By John Zaktansky
The Daily Item
The crime scene was gruesome.
Blood and body parts were scattered throughout the yard. A leg was found laying under a small shrub, meat cleanly ripped off the bone.
If it weren’t for the clot-caked white feathers scattered in clumps throughout the carnage, it would be easy to assume that a much bigger animal than a chicken had been obliterated in my back yard.
Our daughters had received 12 baby chicks for Easter and had nurtured them safely into chicken-and-rooster adulthood. Part of the process involved moving them outside into a larger pen and allowing them to roam around the yard during the days.
For one hungry hawk, the temptation was just too much to bear. For the chicken, there was no chance for escape. It was as if someone had detonated a live grenade inside a down pillow.
After cleaning up the carnage and consoling our two mother hens, work began on a new pen that would give the 11 remaining chickens some room to roam without leaving them as sitting ducks for a bird of prey looking for an easy dinner.
Some chain-link panels, chicken wire, wooden pen and sheet metal roof later, and our birds were safely scratching up the ground looking for worms and other tasty treats.
Or so we thought.
The next morning, 11 had become 10. A dead chicken was found in the pen, its head and guts missing. The chickens themselves had cannibalized the carcass, but it was obvious something else had initiated the kill.
Mink? Weasel? Something else? As frustrated as I was to still be losing chickens after the extra work put into a pen that was supposed to protect them, my curiosity reigned supreme.
There was a mystery here that needed solved.
So I dug out the digital deer camera I had received for Christmas two years ago. I positioned it near the one part of the fence that seemed to have the biggest opening, figuring it was the best place for a blood-thirsty weasel or small raccoon to somehow squeeze into the pen.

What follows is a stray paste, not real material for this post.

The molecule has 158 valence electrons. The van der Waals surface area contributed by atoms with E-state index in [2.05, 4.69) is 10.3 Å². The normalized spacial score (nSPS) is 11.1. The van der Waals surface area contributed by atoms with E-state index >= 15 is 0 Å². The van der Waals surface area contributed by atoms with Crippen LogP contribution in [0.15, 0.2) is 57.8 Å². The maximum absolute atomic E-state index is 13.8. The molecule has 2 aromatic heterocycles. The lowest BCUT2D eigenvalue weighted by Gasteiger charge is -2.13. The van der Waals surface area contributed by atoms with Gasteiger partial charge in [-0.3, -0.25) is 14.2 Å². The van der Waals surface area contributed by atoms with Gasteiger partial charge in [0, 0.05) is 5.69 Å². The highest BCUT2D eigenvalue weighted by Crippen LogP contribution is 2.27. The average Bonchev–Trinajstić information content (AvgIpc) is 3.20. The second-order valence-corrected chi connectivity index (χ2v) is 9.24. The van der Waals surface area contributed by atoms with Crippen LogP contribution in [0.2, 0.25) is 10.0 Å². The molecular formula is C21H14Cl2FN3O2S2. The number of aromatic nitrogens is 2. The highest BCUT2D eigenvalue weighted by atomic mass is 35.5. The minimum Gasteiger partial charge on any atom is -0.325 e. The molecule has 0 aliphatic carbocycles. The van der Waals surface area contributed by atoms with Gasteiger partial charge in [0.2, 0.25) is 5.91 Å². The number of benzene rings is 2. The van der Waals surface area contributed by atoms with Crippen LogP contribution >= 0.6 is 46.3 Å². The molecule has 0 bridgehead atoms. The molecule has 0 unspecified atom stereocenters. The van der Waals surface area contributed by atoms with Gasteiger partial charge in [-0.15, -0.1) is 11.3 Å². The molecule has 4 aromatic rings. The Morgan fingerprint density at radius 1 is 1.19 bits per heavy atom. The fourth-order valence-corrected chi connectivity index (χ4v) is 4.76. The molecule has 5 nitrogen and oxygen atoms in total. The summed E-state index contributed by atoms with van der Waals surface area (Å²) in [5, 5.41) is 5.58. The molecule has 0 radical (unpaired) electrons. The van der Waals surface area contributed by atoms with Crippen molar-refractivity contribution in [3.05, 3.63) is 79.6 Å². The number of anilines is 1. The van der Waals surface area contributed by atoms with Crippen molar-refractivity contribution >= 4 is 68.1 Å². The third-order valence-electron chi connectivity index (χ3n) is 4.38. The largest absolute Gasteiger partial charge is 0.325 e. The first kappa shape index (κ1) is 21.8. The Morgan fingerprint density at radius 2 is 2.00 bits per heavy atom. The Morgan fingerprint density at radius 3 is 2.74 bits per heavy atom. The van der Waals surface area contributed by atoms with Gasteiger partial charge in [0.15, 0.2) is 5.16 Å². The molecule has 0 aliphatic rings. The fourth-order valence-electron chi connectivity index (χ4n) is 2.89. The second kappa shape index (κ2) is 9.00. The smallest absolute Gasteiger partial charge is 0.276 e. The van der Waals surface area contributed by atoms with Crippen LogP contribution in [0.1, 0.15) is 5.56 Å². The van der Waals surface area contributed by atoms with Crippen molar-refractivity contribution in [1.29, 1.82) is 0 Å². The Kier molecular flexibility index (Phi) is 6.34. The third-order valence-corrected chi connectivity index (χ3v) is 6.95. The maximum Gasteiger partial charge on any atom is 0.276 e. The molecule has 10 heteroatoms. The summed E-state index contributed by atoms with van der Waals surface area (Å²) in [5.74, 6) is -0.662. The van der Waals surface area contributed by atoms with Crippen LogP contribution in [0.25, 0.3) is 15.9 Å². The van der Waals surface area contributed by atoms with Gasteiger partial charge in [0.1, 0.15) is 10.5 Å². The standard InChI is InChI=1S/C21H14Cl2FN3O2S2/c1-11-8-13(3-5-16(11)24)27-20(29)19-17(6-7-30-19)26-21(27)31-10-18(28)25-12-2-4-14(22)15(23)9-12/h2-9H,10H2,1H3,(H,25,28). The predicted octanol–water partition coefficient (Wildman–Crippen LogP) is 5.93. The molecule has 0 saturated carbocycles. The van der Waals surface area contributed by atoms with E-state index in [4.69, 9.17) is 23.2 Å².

Like any good trap, I needed bait. Our remaining 10 chickens provided that.
While I knew it meant the possibility of losing yet another bird, I had convinced myself the murderer wouldn’t strike in back-to-back nights or that if it did, the camera’s flash would scare it away.
I was wrong on both accounts. The next morning, there was another headless, gutless mound of bloody feathers inside the pen.
Angry at both the mystery animal and myself, I turned to check the camera and was surprised to find that it took 78 pictures during the night.
Finally, some evidence.
Uploading the pictures onto our trusty laptop, I couldn’t believe what it showed.
Frame after frame, a large owl scouts out the scene by walking with its head down. Then, suddenly, it flies directly into the chicken wire fencing and starts digging in its talons. As the attack continues, a few of the images show the owl grasping clawfuls and beakfuls of feathers and eventually flesh out of the fence.
The photos are all pretty interesting if you don’t factor in the frustration of knowing it was tearing apart one of the family’s extended pets. Our 6-year-old daughter seemed the most frustrated — vowing to find the owl and “punch it in the face” — a threat she originally had threatened for the hawk that feasted on chicken No. 1.
It can be so easy to feel the frustrations and want to act in an attempt to protect what you feel is yours. It’s like the gardener that uncases the .22 when a groundhog starts to eyeball his prized tomato bush or row of luscious, leafy green bean plants.
But there’s a lesson here, too. These animals are just doing what comes natural to them — what they need to do to survive. They forage for food on a daily basis, and if some easy pickings happen to become available because a few humans forget about the cycle of life of which we’re all a part — than why not take advantage?
Looking ahead to the annual rite of passage known as the Pennsylvania rifled deer season, I am reminded that the real hunters stalk our woods on a daily basis and aren’t governed by bag limits, wildlife management units or antler restrictions.
The real hunters don’t wear fluorescent orange, carry a .270 Winchester or have the option of hitting the local sub shop on the way home if they aren’t successful during the day’s hunt.
There is something very humbling about that.
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